But, there I was, in my home office, listening to the “How to Write Like a Lawyer” seminar on my computer when the cleaning lady arrived. (Actually, to be precise — and the lecturer told me to write with precision— I should write, “attempting to listen.” Our bar association must still be using MSDOS. The program was always “buffering” during the most interesting parts. Oh, who am I kidding? There were no interesting parts. The guy didn’t even know he was in the home of Professor Henry Weihofen, or as we called him, “The Hawk.”  He wrote the bible about legal writing and the lecturer mentioned him not once.)  Anyway, I was trying to listen when, like I said, the cleaning lady arrived. This caused the usual eruption of noise from the dogs because she truly is their favorite human being. I thought the noise might be sufficient to destroy the spider web so I went to check.  Although vibrating furiously, it stubbornly clung to the wall and ceiling. That spider does not need any “continuing web-building education.”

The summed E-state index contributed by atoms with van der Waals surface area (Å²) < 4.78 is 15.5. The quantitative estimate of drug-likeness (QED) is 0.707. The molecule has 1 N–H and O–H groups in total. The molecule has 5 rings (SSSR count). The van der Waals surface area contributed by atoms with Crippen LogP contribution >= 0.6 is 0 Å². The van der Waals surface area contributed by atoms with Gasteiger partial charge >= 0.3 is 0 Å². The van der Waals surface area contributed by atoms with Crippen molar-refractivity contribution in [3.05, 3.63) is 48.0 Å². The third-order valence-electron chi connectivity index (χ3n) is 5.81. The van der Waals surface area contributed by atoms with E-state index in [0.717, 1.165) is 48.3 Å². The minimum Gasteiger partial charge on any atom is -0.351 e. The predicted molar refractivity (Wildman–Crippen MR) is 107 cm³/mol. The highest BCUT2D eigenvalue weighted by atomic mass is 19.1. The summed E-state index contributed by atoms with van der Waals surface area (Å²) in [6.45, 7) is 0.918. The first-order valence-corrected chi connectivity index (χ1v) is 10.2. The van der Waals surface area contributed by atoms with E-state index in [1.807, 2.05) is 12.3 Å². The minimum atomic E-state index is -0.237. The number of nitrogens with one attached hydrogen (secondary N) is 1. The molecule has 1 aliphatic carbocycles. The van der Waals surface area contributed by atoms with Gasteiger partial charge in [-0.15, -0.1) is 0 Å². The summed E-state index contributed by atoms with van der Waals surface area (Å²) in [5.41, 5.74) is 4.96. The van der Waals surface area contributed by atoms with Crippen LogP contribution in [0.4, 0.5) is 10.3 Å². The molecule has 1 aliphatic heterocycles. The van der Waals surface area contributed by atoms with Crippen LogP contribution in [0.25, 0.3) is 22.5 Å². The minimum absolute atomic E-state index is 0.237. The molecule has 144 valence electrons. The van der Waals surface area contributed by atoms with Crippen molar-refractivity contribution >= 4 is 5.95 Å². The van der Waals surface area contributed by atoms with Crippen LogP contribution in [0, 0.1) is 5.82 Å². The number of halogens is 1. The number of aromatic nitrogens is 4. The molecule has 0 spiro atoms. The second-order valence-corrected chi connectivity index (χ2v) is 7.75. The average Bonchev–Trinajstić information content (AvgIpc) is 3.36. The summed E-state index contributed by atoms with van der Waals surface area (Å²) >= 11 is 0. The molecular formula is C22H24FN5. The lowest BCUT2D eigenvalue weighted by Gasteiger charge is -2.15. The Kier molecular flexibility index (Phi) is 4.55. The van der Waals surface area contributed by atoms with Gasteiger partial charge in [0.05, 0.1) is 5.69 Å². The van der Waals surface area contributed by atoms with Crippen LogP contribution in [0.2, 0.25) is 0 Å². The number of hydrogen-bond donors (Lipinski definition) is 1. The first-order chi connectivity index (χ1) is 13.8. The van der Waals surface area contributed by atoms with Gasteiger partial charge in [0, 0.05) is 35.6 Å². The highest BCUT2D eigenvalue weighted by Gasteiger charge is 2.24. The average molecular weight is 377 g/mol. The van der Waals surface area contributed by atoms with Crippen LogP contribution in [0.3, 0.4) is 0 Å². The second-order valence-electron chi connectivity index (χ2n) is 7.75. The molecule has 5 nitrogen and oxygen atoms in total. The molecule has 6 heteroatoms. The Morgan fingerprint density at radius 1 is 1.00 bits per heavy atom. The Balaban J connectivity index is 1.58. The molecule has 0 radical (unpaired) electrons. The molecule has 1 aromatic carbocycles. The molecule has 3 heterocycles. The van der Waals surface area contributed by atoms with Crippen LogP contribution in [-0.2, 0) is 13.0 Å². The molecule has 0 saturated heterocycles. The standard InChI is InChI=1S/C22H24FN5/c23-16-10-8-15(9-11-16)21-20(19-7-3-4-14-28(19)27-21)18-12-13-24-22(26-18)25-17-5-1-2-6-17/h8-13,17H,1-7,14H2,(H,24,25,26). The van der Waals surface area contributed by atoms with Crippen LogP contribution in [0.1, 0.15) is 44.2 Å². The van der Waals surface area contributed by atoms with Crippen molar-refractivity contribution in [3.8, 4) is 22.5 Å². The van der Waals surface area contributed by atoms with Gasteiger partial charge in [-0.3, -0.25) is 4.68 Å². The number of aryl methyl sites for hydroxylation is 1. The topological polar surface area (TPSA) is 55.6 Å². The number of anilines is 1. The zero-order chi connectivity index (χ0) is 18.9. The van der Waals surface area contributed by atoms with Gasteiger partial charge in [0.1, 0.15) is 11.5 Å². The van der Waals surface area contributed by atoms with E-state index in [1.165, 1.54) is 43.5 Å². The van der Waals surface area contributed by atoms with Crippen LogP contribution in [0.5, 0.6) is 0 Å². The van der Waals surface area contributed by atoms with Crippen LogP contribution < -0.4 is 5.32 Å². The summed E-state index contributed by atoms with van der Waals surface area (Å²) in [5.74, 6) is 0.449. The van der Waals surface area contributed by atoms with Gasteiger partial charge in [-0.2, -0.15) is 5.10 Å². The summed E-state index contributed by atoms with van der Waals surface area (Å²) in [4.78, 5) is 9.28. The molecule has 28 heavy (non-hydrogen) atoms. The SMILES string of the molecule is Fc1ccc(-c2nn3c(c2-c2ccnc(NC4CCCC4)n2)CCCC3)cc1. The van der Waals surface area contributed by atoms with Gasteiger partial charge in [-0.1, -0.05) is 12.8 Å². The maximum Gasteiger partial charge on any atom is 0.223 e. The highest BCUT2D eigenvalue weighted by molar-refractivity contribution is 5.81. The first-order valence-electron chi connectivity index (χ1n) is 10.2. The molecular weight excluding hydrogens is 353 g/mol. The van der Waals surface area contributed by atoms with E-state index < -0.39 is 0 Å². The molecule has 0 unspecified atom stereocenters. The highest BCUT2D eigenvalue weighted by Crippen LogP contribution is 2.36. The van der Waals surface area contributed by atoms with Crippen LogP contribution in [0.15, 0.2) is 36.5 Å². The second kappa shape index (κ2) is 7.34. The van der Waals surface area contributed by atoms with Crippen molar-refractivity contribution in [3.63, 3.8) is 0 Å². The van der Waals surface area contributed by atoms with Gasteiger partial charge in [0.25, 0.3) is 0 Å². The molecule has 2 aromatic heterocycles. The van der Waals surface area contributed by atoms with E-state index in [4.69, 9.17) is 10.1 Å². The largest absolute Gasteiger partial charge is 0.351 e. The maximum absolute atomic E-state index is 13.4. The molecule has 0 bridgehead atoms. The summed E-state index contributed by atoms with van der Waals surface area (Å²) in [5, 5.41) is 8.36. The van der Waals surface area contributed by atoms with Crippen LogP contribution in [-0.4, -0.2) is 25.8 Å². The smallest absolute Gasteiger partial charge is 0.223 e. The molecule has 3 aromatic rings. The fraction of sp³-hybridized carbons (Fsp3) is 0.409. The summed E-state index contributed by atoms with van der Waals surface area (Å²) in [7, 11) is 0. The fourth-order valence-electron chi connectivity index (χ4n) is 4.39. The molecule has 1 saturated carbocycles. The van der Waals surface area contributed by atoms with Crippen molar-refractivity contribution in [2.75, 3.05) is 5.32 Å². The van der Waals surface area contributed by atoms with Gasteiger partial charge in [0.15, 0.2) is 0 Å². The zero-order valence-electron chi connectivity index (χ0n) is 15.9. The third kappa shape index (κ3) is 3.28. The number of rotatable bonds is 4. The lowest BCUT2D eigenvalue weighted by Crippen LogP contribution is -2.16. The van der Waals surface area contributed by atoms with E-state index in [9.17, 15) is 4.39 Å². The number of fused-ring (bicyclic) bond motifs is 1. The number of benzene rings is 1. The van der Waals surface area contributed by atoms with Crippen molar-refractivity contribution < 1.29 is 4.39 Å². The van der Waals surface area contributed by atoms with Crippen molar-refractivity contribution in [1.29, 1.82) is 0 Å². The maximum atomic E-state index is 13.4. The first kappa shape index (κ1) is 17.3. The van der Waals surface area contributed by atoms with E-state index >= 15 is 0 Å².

Returning to my seminar, I learned — over the noise — that when I write a brief I  am supposed to outline it first, then write a detailed statement of all the facts in the case and, only then, begin arguing my case. That’s nonsense. Any lawyer who waits until half-way through her brief to start arguing her case might as well turn off her computer and go home. You start arguing your case in the first sentence of the brief. If you haven’t convinced the judge by the time you get to the “argument” section of the brief, you’ve failed and no amount of continuing legal education is going to help you or your client.